Acting at the behest of President Trump and his closest advisors, the U.S. Fish and Wildlife Service and the National Marine Fisheries Service (collectively, the “Services”) are pushing for major modifications to the rules implementing the Endangered Species Act (“ESA”). Not surprisingly, the Services do not admit that these are significant changes and certainly do not disclose their motive: the erection of new barriers to listing species and designating critical habitat under the ESA.
While the Services want the public to believe that they are simply bringing the regulations “up to date,” a careful read reveals a more insidious agenda. Together with other proposed changes to the ESA and attacks on nearly every major federal environmental program, the present rulemaking forms part of an orchestrated assault on our nation’s conservation framework.
Sea Shepherd Legal is not accepting these changes without a fight. On September 19th, we filed comments pushing back on these changes. In our comments, we analyzed three proposed changes that illustrate the Services’ true intent. Here, we highlight just one of these changes—and show how it serves as a stealth attack on the ESA’s spirit of conservation. (See our full submission here.)
- The Services’ Proposed Definition of “Foreseeable Future”: Codified Antagonism Toward the Precautionary Principle
The ESA defines an “endangered species” as any species that is “in danger of extinction throughout all or a significant portion of its range.” 16 U.S.C. § 1532(6).Leveraging this definition, the ESA in turn defines “threatened species” as any species “that is likely to become an endangered species within the foreseeable future throughout all or a significant portion of its range.” Id. at § 1532(20).The term “foreseeable future” is defined neither in the statute nor in implementing regulations.
In the proposed rulemaking, the Services seek to define “foreseeable future” for the first time. The Services propose to add the following regulatory language to 50 C.F.R. § 424.11: “The term foreseeable future extends only so far into the future as the Services can reasonably determine that the conditions potentially posing a danger of extinction in the foreseeable future are probable.”
While the Services argue that this merely codifies “current practice,” it is clear that the Services are attempting to limit determinations of “threatened” status (which, again, requires a finding that the candidate species “is likely to become an endangered species within the foreseeable future”). The Services’ tack is clever; the significance of this amendment only becomes apparent upon comparison with the precautionary principle.
A bedrock tenet of environmental law around the world, the precautionary principle favors protective measures. The most widely cited iteration of the precautionary principle is contained in the Rio Declaration on Environment and Development. This version of the precautionary principle, which is in fact considered “weak” compared to other iterations, reads as follows: “Where there are threats of serious or irreversible damage, lack of full scientific certainty shall not be used as a reason for postponing cost-effective measures to prevent environmental degradation.” Rio Declaration on Environment and Development, U.N. Conference on Environment and Development, Annex I, princ. 15, U.N. Doc. A/Conf.151/5/Rev.1 (1992). In other words, governments are commanded to act in a precautionary manner by erring on the side of preventive action.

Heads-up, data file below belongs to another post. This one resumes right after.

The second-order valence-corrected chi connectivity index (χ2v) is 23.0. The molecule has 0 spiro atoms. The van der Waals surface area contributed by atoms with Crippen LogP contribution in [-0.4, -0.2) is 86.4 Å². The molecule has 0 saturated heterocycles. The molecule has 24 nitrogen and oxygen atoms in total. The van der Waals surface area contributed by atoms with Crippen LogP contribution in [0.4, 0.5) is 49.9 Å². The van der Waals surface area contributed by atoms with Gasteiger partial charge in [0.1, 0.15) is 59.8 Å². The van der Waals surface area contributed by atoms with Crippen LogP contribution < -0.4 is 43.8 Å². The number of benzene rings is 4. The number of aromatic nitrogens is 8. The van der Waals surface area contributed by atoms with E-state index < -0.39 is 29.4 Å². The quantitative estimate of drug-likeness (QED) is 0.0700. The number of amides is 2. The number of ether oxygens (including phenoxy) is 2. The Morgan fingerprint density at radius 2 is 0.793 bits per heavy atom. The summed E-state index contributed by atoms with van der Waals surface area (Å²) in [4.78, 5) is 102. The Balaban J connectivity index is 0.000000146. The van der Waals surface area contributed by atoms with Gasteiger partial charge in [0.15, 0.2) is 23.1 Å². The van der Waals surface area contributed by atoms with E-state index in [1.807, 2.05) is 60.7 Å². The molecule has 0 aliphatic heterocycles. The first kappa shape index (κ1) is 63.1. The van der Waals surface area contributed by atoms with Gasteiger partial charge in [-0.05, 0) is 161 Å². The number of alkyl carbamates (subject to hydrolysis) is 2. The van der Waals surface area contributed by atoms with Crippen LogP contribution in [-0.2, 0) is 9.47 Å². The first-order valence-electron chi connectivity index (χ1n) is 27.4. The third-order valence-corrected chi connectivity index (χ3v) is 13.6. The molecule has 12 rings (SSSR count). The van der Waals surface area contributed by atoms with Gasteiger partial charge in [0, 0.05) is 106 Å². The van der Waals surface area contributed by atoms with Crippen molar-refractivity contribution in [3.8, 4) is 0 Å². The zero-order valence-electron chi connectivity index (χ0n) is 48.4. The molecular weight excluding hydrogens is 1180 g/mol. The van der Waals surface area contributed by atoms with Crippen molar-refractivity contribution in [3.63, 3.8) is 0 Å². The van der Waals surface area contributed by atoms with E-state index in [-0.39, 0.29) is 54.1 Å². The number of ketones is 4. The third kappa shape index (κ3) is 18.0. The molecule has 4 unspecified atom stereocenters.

What the Services proposes in its changes, its precisely the opposite approach. They are setting the stage to deny listing species as threatened unless “the conditions potentially posing a danger of extinction in the foreseeable future are probable.” Unless a proponent can show that “the conditions potentially posing a danger of extinction in the foreseeable future are probable,” the Services will have the obligation (not just the authority) to deny such relief.
A not-so-hypothetical example illustrates how the Services might employ this new definition in practice. Imagine that an environmental group seeks to list the Pacific walrus as "threatened" under the ESA on the grounds that greenhouse gas emissions are causing the disappearance of critical sea ice. With the new regulation in place, the Services could invoke the “foreseeable future” definition to deny the petition. Even if the Services were to acknowledge the reality of climate change in the present, the Services will likely claim that it is “speculative,” rather than “probable,” that such conditions will continue to exist in the “foreseeable future."
Despite the Services’ attempts to trivialize the proposed changes, a closer analysis shows them for what they are: calculated maneuvers to stack the deck against new listings and designations of critical habitat. Sea Shepherd Legal is calling the bluff.Please consider making a donation to support our work to protect conservation laws in the U.S. and abroad.